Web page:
An Anarchist Teacher’s Cookbook

“In my opinion the immediate goal of even committed anarchists should be to defend some state institutions, while helping to pry them open to more meaningful public participation, and ultimately to dismantle them in a much more free society.” 
― Noam ChomskyOn Anarchism

I can defend public schools to a point. I can defend some charter schools even more, depending on how well they are open to meaningful participation from their students and families. Especially those students and families who are traditionally underserved. You know who they are, students with special needs, students who grew up on the rez and are now in the city, students who live in ghettos and have a hard time seeing a way out, refugees who are learning their second or third or fourth language to participate in school and rise up, students who identify as a gender other than the one the school registrar says they should. All of these people are your people and they come to your classes. It’s summer now so in the fall, they will come with excitement, a blend of emotions ranging from thrill to terror. You will have their attention while they read you and decide. They will decide whether or not you take them seriously, whether you are there to guard the gates from the likes of them entering, or to supply them with keys, weapons, and wings.

Most of us as teachers are in public schools built for the industrial revolution. We don’t want to be gatekeepers for the powers above us, we want to help our students to rise up. Often it feels like they don’t want our help, that they would rather stay outside the gates. A self-fulfilling prophecy predicting failure is more comforting sometimes than embracing the cruelty of false hope. So we will start the year with the best of intentions and then feel like failures ourselves. The ones that need to be engaged the most won’t always rise to the occasion and we will look fraudulent. That is not a small part of what it feels like to be a teacher. I would go so far as to say that if you never feel like a fraud or a failure, then you haven’t really thought about the consequences of your presence in a classroom. You haven’t risked trying anything that will reach the ones who you should have been there for in the first place: the lost causes, those kids who “don’t want to learn”, the ones who “just don’t care”.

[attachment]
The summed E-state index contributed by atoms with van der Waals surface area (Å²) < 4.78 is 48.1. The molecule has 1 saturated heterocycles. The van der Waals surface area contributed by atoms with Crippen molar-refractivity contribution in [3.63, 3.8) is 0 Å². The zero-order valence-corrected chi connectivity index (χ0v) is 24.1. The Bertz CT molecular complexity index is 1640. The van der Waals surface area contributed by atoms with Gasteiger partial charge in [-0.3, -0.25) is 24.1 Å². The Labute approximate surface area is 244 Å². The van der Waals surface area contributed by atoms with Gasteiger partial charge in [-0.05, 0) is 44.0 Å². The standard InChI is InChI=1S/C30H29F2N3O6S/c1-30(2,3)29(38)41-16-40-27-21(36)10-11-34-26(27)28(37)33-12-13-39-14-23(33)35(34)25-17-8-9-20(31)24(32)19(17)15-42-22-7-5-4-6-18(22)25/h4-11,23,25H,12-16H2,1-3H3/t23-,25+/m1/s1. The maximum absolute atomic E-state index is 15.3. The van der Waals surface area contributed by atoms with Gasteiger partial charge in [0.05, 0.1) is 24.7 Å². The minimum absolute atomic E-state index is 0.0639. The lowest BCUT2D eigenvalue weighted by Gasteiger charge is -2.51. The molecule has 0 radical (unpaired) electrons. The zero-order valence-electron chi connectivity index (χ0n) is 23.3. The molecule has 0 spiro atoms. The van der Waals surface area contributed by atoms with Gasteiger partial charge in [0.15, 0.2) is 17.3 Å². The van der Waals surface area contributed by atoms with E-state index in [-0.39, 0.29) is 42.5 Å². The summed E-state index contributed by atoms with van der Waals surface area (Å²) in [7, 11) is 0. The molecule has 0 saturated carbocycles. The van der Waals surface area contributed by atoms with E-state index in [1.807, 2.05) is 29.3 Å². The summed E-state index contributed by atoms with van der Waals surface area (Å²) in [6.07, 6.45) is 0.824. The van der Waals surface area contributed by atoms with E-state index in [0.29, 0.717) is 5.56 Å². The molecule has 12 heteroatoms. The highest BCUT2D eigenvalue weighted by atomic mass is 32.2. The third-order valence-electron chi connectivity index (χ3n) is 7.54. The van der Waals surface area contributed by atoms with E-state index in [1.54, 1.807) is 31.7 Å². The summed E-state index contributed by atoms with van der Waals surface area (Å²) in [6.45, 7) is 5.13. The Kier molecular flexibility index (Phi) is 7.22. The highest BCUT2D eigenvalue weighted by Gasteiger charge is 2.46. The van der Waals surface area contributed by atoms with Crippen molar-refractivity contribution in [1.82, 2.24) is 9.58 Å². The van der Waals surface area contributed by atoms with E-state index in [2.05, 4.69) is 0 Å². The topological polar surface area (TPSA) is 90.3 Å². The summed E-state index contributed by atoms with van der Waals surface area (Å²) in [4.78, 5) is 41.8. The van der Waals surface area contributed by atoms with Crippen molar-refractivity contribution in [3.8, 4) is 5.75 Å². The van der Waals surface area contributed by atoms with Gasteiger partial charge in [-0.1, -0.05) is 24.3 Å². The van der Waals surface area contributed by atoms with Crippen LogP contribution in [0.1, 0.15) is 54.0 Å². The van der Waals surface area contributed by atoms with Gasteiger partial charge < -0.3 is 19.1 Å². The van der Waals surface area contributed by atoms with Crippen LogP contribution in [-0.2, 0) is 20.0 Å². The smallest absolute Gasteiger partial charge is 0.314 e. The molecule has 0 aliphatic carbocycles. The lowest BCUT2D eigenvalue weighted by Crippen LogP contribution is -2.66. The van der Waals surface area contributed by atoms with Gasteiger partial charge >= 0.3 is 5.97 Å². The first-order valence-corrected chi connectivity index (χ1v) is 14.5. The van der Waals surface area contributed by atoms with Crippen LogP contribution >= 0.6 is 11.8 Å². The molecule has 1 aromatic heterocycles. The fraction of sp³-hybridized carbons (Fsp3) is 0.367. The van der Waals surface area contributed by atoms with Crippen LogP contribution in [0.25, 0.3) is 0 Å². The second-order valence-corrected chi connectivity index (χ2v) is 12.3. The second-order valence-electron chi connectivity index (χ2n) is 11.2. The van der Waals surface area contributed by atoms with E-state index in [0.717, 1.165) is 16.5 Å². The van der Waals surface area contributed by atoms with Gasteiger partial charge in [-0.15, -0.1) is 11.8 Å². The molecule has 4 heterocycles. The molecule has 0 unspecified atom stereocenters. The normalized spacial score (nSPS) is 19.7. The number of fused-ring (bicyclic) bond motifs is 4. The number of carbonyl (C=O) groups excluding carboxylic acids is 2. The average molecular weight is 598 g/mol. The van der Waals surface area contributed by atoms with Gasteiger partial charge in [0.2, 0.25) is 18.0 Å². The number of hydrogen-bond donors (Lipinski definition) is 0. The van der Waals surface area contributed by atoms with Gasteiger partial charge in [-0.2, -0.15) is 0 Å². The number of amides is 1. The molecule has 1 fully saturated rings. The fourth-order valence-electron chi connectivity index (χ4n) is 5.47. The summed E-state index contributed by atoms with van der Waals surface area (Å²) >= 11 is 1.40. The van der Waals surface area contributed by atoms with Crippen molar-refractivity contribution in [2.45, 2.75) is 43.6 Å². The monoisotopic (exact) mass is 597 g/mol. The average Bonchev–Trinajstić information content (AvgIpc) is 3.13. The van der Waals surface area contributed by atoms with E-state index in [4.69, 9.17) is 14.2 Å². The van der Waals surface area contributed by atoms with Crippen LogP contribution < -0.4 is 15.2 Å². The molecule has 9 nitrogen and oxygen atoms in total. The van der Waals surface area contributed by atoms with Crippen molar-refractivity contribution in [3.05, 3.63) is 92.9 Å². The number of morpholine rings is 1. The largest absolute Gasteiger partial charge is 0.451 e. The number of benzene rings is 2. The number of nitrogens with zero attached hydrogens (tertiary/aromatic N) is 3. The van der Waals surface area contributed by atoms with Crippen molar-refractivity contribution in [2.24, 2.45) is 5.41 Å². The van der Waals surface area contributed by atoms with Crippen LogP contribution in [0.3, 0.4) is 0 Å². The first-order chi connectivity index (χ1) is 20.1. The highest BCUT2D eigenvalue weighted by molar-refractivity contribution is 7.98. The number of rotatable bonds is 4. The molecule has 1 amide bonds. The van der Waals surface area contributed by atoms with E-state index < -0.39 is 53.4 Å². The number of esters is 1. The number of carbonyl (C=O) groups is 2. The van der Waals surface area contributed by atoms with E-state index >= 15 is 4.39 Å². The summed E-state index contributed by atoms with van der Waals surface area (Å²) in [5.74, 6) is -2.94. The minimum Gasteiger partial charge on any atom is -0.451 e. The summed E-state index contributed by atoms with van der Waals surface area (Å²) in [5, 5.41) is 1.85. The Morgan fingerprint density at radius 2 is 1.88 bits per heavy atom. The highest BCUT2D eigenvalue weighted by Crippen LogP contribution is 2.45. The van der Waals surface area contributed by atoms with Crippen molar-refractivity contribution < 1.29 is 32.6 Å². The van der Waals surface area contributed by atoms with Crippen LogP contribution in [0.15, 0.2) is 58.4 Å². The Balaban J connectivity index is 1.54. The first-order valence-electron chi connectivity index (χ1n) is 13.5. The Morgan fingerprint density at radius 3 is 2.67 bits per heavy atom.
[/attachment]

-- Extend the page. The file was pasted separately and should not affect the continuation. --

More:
The not caring that gets referred to by so many teachers at so many schools is a front. It’s a challenge to see whether or not we care. So we rise to the challenge at different levels in ways we can, and then we fall short. It happens every year, we fail them. But sometimes they give up in-spite of what we offer them. They may be able to engage and pass your class, but they feel that the entire system is rigged against them so that your one class can never be enough. They might appreciate what you do, but you are still so otherworldly to them and their struggle that they can’t quite bring themselves to thank you or even engage.

I taught a student the past two years. He repeated my class and received a D- the second time around. I saw him cry once during a test. He refused my efforts to talk about it. I taught the class in Spanish, it was algebra 1. His first language was an indigenous Mayan tongue, his second was Spanish. He had programmed his phone to English when he arrived so that he could learn. He would alternate between sitting in the back of the room and sitting up front to engage. I would try to help as best I could. He couldn’t come to tutoring because he had to work. I realize there were all these forces beyond my control but I still feel like I failed him, and he isn’t the only one. I have felt this way at the end of each of my twenty years so far in the classroom, and I hope it never goes away. If it does, then I know I have given up.

The system within which most of us teach asks us to teach in a kind of a straight-jacket. It asks us to teach, but not with all the tools. It asks us to help kids think critically, but not to criticize too much. It asks us to care, but not get too close. With so many kids in your care, you need to keep them in line, not allow them to find their own personal path. It asks you to guard the gate.